In 2011, Spain’s immigrant population declined slightly for the first time since the beginning of the migratory surge that characterized the first decade of the 21st century [1
]. Nevertheless, Spain remains one of the European countries with the highest volume of foreigners, at 11.7% of the population in 2013 [2
]. The sociodemographic change that immigration has brought about in the country is reflected in the significant number of recent publications that analyze different aspects of the immigrant population, including healthcare access and health service use [3
]. Many of these studies compare the use of services between the immigrant and autochthonous populations [3
]. Reviews of national and European literature [10
] show that, in general, given the same health needs, use of primary care services is similar among the immigrant population from low-income countries and the autochthonous population. However, this immigrant population has lower use of specialist care and higher use of emergency services. Explaining these differences requires a specific analysis of the determinants of health services use, which is a topic that has been scarcely addressed in national [8
] and European [14
] literature. At the international level, no studies were found that show the specific determinants for each group, although one study shows that differences in health service use between the two groups is due to the relatively worse social and economic situation of immigrants [14
]. Only one study in Spain compares the determinants of health service use between the immigrant and autochthonous populations and it concludes that there are similar socioeconomic determinants related to health service use in both populations [8
]. The study shows that women make more use of specialist and hospitalization services, that students make less use of primary care and specialist services than do employees, and that those with poor health make more use of health services at all levels of care. The study also shows that holding a private health insurance policy is associated with lower use of primary care and greater use of specialist care [8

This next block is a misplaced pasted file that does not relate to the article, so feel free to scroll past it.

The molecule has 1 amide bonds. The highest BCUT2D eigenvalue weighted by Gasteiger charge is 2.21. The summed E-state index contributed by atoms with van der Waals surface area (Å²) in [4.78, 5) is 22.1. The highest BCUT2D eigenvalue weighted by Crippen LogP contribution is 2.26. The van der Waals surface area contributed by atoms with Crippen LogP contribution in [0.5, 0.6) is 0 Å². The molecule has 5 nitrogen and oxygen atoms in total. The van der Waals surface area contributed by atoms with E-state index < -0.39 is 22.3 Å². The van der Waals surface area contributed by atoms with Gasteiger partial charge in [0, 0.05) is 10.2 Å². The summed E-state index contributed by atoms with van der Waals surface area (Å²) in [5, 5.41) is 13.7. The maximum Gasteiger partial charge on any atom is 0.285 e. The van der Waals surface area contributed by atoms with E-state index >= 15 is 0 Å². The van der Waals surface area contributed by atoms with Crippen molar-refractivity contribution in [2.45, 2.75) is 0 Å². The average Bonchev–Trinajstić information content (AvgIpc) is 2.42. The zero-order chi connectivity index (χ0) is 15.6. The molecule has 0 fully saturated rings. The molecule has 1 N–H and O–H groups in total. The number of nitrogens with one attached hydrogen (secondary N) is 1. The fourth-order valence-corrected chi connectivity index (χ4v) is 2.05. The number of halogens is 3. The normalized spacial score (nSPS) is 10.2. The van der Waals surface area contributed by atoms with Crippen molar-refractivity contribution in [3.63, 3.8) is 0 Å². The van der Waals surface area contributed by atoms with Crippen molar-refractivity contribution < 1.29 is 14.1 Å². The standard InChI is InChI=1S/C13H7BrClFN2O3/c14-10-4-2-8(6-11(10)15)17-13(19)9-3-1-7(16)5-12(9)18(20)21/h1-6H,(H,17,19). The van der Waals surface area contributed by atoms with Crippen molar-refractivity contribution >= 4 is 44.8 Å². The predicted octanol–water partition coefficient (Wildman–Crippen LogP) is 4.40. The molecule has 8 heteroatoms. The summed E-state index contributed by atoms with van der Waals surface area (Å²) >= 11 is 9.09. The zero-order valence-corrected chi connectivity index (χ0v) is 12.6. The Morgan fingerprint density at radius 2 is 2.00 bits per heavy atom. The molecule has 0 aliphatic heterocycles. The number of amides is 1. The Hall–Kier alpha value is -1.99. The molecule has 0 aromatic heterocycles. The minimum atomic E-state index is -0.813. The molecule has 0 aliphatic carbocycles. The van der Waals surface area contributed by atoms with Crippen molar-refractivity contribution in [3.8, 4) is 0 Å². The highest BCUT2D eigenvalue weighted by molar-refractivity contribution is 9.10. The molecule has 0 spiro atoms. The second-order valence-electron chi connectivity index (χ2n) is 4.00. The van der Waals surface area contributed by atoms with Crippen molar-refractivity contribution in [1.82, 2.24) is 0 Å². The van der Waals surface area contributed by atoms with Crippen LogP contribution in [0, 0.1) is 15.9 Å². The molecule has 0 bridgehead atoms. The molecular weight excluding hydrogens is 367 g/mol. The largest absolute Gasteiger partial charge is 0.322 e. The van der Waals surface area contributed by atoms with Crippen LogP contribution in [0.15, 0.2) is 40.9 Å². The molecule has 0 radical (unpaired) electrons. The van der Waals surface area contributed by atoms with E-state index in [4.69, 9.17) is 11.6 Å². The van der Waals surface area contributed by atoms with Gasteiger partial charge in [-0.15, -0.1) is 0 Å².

]. In contrast, other factors, such as education level and income, are associated with the use of health services in the autochthonous population but not in the immigrant population.
Prolonged economic crises, such as that experienced in Spain since 2008, bring about an increase in the number of citizens experiencing social and economic vulnerability [15
]; these individuals are more susceptible to the effects of the crisis, which could include a general worsening of health, a decrease in access to health services [16
] or an increase in barriers to access to healthcare [17
]. The immigrant population, along with elderly and those with few economic resources (due to unemployment or low incomes) are among the most fragile social groups and can suffer more negative consequences as a result of the economic crisis. At the international level, the study by Lusardi et al.
] shows a decrease in health service use as a consequence of the crisis in five countries, particularly for households in economic distress. However, the results differ according to the health system of each country; those countries with universal health systems and lower copayments experience a smaller decline in health service use. Another study carried out in eight European countries affected by the crisis, including Spain, shows a general increase in unmet health needs (measured as the percentage of people that needed medical consultation or treatment but did not receive it) during the crisis. This increase was related to unmet need due to wait times, cost and transportation—although behavior is different for each country [19